Q & A: Leroy Van Conett

 Leroy Van Conett at the wheel of a vintage tribute sprint car, owned by Gary Silva.  

Leroy Van Conett at the wheel of a vintage tribute sprint car, owned by Gary Silva.  

Interview + Photos: Saroyan Humphrey

Feature | It’s a cool sunny December morning in Galt, California, and the National Sprint Car Hall of Fame driver is sitting in the living room of his ranch-style home watching cable news. He’s a youthful 82 years old. On one wall there’s a modest collection of photos, plaques and commemorations from his years of racing. Christmas is a few days away and family members are busy in different parts of the house, preparing for holiday guests. “We like having people here,” Van Conett says with a smile. 

Van Conett’s commemorative “hero card” for his induction to the National Sprint Car Hall of Fame in Knoxville, Iowa, 1999.

Leroy Van Conett is an eight-time Northern Auto Racing Club (NARC, now known as King of the West) sprint car champion. Other than Brent Kaeding, with 11 championships, nobody has won more since the series started in 1960. After winning his final title in 1984, Van Conett retired from full-time driving. These days his pioneer presence is still known at Northern California dirt tracks where you’ll often find him checking in with friends and offering sage advice to young open-wheel competitors. He’s truly a walking legend. 

Van Conett started racing at 20 years old in 1955. He began driving jalopies, modifieds and eventually super modifieds. By the mid-’60s he was racing open-competition sprint cars on asphalt and dirt. Van Conett built and maintained his machines and was among the best in the early days of modern sprint car racing, slinging dirt with fellow open-wheel greats such as Jan Opperman, Gary Patterson, Doug Wolfgang, Jimmy Sills, Jimmy Boyd and Johnny Anderson. He won the prestigious Gold Cup Race of Champions at the long-gone West Capital Raceway in 1976 and finished second in 1977. These days, the Dirt Track at Stockton holds an annual tribute sprint car event for Van Conett where he signs autographs and chats with fans. “It’s an honor,” he says with a chuckle, “but sometimes I just feel embarrassed. I don’t want people to think I’m trying to show off or something.”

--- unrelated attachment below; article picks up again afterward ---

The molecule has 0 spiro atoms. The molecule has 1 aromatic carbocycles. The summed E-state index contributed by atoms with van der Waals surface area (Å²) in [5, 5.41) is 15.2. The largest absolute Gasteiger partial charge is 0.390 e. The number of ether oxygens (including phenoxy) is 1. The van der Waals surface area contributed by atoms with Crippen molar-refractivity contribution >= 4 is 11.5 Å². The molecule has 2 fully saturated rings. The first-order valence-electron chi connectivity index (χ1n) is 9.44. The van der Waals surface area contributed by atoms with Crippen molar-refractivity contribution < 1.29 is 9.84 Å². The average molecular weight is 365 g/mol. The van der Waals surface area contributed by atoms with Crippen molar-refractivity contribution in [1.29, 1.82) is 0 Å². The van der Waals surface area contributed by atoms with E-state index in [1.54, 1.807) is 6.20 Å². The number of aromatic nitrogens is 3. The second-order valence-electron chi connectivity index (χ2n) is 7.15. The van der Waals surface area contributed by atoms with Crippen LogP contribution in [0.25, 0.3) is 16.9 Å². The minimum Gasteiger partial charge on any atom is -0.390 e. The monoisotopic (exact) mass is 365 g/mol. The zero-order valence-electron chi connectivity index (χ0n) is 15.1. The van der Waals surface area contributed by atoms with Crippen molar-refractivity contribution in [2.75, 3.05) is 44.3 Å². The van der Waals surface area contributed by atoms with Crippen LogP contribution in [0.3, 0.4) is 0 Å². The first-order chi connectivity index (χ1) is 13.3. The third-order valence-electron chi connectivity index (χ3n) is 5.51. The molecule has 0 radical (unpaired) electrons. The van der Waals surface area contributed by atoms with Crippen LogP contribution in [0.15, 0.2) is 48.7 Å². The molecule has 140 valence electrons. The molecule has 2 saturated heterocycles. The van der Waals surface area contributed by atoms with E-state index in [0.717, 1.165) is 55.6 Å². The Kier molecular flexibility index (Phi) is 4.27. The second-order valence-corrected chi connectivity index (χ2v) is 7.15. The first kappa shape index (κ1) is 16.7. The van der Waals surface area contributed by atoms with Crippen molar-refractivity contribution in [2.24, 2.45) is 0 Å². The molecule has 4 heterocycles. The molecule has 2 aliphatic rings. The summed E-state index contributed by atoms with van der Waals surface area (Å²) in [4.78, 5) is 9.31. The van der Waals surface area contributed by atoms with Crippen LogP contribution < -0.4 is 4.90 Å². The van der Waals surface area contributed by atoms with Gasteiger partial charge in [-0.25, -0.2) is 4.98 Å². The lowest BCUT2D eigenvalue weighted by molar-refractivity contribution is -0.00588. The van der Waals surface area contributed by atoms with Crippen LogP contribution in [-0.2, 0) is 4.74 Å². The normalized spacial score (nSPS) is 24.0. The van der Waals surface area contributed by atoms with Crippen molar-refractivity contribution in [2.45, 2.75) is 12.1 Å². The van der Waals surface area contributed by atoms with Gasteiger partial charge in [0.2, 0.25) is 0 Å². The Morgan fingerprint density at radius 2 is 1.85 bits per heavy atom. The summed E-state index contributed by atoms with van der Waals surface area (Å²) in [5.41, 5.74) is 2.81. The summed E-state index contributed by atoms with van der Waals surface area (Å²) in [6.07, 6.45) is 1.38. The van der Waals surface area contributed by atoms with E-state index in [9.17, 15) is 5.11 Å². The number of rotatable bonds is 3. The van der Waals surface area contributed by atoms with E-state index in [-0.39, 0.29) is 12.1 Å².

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At home, Van Connet stays active working on antique cars and hot rods. He has plans to modify a 1927 Plymouth with a late-model Cadillac chassis and engine. He also rebuilds and sells assorted forklifts and tractors. “I’ve got all kinds of things going on,” he says without showing signs of slowing down. Surprising, since just a few months ago, he suffered a heart attack. With the support of family and friends, he’s made a strong recovery. “The doctor told me that I come through it better than most people,” Van Conett says, “so, I guess I got lucky.”

First things first, how are you feeling?
I’m doing pretty good, feeling good. I got healed up from that (heart attack) but that knocked the crap out of me. The operation wasn’t bad, it’s just trying to get your energy back. But it’s getting there. The trouble is, I wasn’t feeling bad before it. I was just getting ready for bed and I started feeling bad and I was trying to figure out what the hell is going on. .... I got up and thought I had pulled some muscles and then, shit, I thought, ‘this ain’t going away.’ So, at 3 o’clock in the morning, I said, 'Man, I better head for the hospital.’ I told ‘em, ‘I think I’m having a heart attack.’ They took me right in and by God, I did. I got there at the right time. I’ve got a lot of friends so it’s been good, real good, yeah.